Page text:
Letting the Market Decide
The whole point behind free markets is that you let “the market” make decisions about what is sold and at what price. So far, so good: the participants in the computer hardware market, proprietary software vendors, hardware manufacturers and hardware purchasers all have a say.

The proprietary software vendors, led by Microsoft, make it worthwhile for hardware manufacturers to bundle their software with the hardware. This is good for the software vendors, because it gets their software out to lots of users/customers. This is good for the hardware vendors, because it reduces their costs (directly, in the form of payments from software vendors, and indirectly, in the form of support from the software vendors to help deliver usable computers). This is also good for consumers, because it keeps the cost of the hardware lower (through software vendor subsidies).

The hardware manufacturers are happy to accept subsidies and payments from software vendors, as long as it allows them to deliver products that their customers are ready to buy. However, the hardware vendors have to balance their contractual commitments to software vendors against what their hardware-buying customers actually want to buy. This is where Microsoft's arm-twisting can get nasty: can a hardware vendor ship significant volumes of PCs without Microsoft software and retain favorable discounts from Microsoft? Apparently, the answer is probably “no.”

PC purchasers may have some leverage with the PC vendors. Individuals really don't have much pull: Dell really doesn't worry too much about one-off buyers who would like to buy a Linux box. The Windows-equipped PC will be priced lower and more readily available, and doing a clean Linux install over Windows is easy enough to keep the status quo for most individual PC sales. Big companies buying lots of PCs have more influence: after all, it's much easier to buy a few thousand PCs with Linux pre-installed than to buy all those PCs and have to install Linux on each one.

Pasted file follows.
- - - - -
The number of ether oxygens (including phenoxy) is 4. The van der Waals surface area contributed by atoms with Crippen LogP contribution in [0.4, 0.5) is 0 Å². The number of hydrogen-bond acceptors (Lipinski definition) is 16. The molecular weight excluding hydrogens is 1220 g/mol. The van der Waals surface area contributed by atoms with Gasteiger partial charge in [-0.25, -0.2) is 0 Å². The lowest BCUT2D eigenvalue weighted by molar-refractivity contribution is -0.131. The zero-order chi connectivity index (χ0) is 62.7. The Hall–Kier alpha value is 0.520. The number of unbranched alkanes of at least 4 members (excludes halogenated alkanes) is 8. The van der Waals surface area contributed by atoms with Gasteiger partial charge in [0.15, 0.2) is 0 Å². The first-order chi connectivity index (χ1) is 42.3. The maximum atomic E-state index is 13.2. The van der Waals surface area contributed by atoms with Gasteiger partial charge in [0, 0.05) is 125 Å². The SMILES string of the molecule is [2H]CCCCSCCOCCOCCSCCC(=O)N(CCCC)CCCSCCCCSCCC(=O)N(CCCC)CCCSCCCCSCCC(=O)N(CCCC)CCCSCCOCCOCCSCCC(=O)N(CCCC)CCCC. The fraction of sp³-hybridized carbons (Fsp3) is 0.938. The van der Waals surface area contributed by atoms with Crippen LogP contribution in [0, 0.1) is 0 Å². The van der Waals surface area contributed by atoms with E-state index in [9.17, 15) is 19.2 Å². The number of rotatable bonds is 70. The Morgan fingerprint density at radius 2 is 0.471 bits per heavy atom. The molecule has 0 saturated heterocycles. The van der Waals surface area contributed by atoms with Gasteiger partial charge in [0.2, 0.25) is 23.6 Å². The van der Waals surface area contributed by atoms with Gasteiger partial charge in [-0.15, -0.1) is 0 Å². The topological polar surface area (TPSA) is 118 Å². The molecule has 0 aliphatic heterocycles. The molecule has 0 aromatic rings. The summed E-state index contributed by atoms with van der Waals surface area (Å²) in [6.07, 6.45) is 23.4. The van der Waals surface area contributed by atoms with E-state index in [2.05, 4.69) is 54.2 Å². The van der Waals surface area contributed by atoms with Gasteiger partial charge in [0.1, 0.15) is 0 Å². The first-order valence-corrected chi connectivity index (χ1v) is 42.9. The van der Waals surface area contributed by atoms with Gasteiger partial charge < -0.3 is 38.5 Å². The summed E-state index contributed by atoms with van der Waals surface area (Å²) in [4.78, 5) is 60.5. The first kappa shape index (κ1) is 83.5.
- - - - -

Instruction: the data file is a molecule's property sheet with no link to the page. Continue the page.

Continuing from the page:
Right now, the software vendors seem to be maintaining control over the equation: hardware manufacturers are constrained, for now, by the costs they'd incur by offering a real OS choice as well as by their view of the benefits (profits) they'd realize by selling more hardware.

Jack Schofield's whole point is that if you really think there's a market for Linux-based PCs, you should “beat Dell to it.” Given how fast hardware vendors are scrambling to put an OS-neutral or pro-Linux spin on their activities – while still maintaining good relations with Microsoft – we may not have to wait too long for an upstart hardware vendor to start offering attractive deals on hardware that doesn't have Microsoft inside.

  • Pete LoshinPete Loshin

    Pete is Founder of Internet-Standard.com, an open source and open standard computing consultancy providing technology assessment, needs analysis and transition planning services for organizations seeking alternatives to commercial software. Pete has written 20 books, including “TCP/IP Clearly Explained” 4th Edition, Morgan Kaufmann, 2003) and “IPv6 : Theory, Protocol, and Practice,” 2nd Edition (Morgan Kaufmann, 2004).

    Pete can be reached at pete@loshin.com or at 781. 859.9175.

Recent articles by Pete Loshin



Want to post a comment? Login or become a member today!

Be the first to comment!